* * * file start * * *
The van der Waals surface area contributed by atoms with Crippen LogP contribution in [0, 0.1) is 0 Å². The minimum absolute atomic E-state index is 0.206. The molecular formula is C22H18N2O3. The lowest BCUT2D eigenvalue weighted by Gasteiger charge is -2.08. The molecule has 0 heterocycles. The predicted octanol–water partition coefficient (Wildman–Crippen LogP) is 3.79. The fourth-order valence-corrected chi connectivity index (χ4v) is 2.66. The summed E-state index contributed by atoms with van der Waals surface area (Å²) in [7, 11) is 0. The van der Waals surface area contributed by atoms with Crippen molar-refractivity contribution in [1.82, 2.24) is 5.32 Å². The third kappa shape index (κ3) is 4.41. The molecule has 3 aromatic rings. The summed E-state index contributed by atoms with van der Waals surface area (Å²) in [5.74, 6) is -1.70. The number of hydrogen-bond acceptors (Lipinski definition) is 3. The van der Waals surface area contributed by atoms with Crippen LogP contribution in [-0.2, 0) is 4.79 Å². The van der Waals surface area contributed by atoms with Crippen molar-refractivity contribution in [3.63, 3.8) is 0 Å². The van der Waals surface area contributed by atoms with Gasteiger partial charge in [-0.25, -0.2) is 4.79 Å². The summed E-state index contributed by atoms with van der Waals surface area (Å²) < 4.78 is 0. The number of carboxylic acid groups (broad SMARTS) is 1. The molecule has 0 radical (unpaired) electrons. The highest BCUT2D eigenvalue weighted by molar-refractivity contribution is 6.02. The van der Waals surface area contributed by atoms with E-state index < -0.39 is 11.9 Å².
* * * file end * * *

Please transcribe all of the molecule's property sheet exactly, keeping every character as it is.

The van der Waals surface area contributed by atoms with Crippen LogP contribution in [0, 0.1) is 0 Å². The minimum absolute atomic E-state index is 0.206. The molecular formula is C22H18N2O3. The lowest BCUT2D eigenvalue weighted by Gasteiger charge is -2.08. The molecule has 0 heterocycles. The predicted octanol–water partition coefficient (Wildman–Crippen LogP) is 3.79. The fourth-order valence-corrected chi connectivity index (χ4v) is 2.66. The summed E-state index contributed by atoms with van der Waals surface area (Å²) in [7, 11) is 0. The van der Waals surface area contributed by atoms with Crippen molar-refractivity contribution in [1.82, 2.24) is 5.32 Å². The third kappa shape index (κ3) is 4.41. The molecule has 3 aromatic rings. The summed E-state index contributed by atoms with van der Waals surface area (Å²) in [5.74, 6) is -1.70. The number of hydrogen-bond acceptors (Lipinski definition) is 3. The van der Waals surface area contributed by atoms with Crippen LogP contribution in [-0.2, 0) is 4.79 Å². The van der Waals surface area contributed by atoms with Crippen molar-refractivity contribution in [3.63, 3.8) is 0 Å². The van der Waals surface area contributed by atoms with Gasteiger partial charge in [-0.25, -0.2) is 4.79 Å². The summed E-state index contributed by atoms with van der Waals surface area (Å²) < 4.78 is 0. The number of carboxylic acid groups (broad SMARTS) is 1. The molecule has 0 radical (unpaired) electrons. The highest BCUT2D eigenvalue weighted by molar-refractivity contribution is 6.02. The van der Waals surface area contributed by atoms with E-state index < -0.39 is 11.9 Å².